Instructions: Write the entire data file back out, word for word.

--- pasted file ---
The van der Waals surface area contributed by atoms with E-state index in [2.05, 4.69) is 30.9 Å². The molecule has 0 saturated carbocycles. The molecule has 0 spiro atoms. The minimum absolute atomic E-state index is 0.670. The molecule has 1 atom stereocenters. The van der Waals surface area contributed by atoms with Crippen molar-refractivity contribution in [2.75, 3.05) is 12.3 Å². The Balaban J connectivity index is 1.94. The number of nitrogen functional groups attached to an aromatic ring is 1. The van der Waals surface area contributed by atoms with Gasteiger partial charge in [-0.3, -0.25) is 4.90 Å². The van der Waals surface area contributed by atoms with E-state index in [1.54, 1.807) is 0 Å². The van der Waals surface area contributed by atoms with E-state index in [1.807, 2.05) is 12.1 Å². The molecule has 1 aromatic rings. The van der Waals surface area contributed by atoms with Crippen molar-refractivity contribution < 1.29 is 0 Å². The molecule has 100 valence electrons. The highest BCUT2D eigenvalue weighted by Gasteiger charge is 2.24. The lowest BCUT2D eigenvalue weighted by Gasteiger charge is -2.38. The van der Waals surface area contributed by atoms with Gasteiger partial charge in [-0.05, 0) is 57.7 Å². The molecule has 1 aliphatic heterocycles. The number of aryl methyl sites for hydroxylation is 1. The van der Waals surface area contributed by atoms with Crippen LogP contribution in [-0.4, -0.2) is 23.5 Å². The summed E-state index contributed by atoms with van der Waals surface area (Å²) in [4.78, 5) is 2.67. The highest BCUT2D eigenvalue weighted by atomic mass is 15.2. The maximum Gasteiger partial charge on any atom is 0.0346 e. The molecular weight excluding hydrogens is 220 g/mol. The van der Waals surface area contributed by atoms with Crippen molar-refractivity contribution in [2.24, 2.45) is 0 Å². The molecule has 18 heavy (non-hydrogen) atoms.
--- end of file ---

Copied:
The van der Waals surface area contributed by atoms with E-state index in [2.05, 4.69) is 30.9 Å². The molecule has 0 saturated carbocycles. The molecule has 0 spiro atoms. The minimum absolute atomic E-state index is 0.670. The molecule has 1 atom stereocenters. The van der Waals surface area contributed by atoms with Crippen molar-refractivity contribution in [2.75, 3.05) is 12.3 Å². The Balaban J connectivity index is 1.94. The number of nitrogen functional groups attached to an aromatic ring is 1. The van der Waals surface area contributed by atoms with Gasteiger partial charge in [-0.3, -0.25) is 4.90 Å². The van der Waals surface area contributed by atoms with E-state index in [1.54, 1.807) is 0 Å². The van der Waals surface area contributed by atoms with E-state index in [1.807, 2.05) is 12.1 Å². The molecule has 1 aromatic rings. The van der Waals surface area contributed by atoms with Crippen molar-refractivity contribution < 1.29 is 0 Å². The molecule has 100 valence electrons. The highest BCUT2D eigenvalue weighted by Gasteiger charge is 2.24. The lowest BCUT2D eigenvalue weighted by Gasteiger charge is -2.38. The van der Waals surface area contributed by atoms with Gasteiger partial charge in [-0.05, 0) is 57.7 Å². The molecule has 1 aliphatic heterocycles. The number of aryl methyl sites for hydroxylation is 1. The van der Waals surface area contributed by atoms with Crippen LogP contribution in [-0.4, -0.2) is 23.5 Å². The summed E-state index contributed by atoms with van der Waals surface area (Å²) in [4.78, 5) is 2.67. The highest BCUT2D eigenvalue weighted by atomic mass is 15.2. The maximum Gasteiger partial charge on any atom is 0.0346 e. The molecular weight excluding hydrogens is 220 g/mol. The van der Waals surface area contributed by atoms with Crippen molar-refractivity contribution in [2.24, 2.45) is 0 Å². The molecule has 18 heavy (non-hydrogen) atoms.